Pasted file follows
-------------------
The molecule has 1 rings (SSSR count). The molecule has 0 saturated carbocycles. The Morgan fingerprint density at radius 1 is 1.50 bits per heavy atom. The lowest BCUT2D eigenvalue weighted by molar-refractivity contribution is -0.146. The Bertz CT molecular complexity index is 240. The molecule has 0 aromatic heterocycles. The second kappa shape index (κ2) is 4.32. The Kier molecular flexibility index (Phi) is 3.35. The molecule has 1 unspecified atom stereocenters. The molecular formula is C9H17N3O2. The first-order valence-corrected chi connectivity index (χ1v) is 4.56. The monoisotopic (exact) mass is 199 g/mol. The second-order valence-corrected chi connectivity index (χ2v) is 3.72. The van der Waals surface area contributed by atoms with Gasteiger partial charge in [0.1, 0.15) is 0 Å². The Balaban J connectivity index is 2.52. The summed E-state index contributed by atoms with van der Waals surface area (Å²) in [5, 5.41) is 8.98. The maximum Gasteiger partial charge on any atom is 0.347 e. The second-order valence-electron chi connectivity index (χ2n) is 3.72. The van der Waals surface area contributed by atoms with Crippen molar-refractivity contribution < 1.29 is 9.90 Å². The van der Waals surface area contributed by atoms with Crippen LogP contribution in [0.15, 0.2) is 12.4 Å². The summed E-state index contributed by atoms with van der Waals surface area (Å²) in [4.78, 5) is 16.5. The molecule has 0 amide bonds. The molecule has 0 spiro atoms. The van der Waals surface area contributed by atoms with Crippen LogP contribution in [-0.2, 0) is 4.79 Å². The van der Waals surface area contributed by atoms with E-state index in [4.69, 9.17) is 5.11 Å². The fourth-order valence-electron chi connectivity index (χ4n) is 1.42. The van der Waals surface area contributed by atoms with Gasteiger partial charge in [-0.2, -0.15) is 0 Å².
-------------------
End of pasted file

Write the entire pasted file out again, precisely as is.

The molecule has 1 rings (SSSR count). The molecule has 0 saturated carbocycles. The Morgan fingerprint density at radius 1 is 1.50 bits per heavy atom. The lowest BCUT2D eigenvalue weighted by molar-refractivity contribution is -0.146. The Bertz CT molecular complexity index is 240. The molecule has 0 aromatic heterocycles. The second kappa shape index (κ2) is 4.32. The Kier molecular flexibility index (Phi) is 3.35. The molecule has 1 unspecified atom stereocenters. The molecular formula is C9H17N3O2. The first-order valence-corrected chi connectivity index (χ1v) is 4.56. The monoisotopic (exact) mass is 199 g/mol. The second-order valence-corrected chi connectivity index (χ2v) is 3.72. The van der Waals surface area contributed by atoms with Gasteiger partial charge in [0.1, 0.15) is 0 Å². The Balaban J connectivity index is 2.52. The summed E-state index contributed by atoms with van der Waals surface area (Å²) in [5, 5.41) is 8.98. The maximum Gasteiger partial charge on any atom is 0.347 e. The second-order valence-electron chi connectivity index (χ2n) is 3.72. The van der Waals surface area contributed by atoms with Crippen molar-refractivity contribution < 1.29 is 9.90 Å². The van der Waals surface area contributed by atoms with Crippen LogP contribution in [0.15, 0.2) is 12.4 Å². The summed E-state index contributed by atoms with van der Waals surface area (Å²) in [4.78, 5) is 16.5. The molecule has 0 amide bonds. The molecule has 0 spiro atoms. The van der Waals surface area contributed by atoms with Crippen LogP contribution in [-0.2, 0) is 4.79 Å². The van der Waals surface area contributed by atoms with E-state index in [4.69, 9.17) is 5.11 Å². The fourth-order valence-electron chi connectivity index (χ4n) is 1.42. The van der Waals surface area contributed by atoms with Gasteiger partial charge in [-0.2, -0.15) is 0 Å².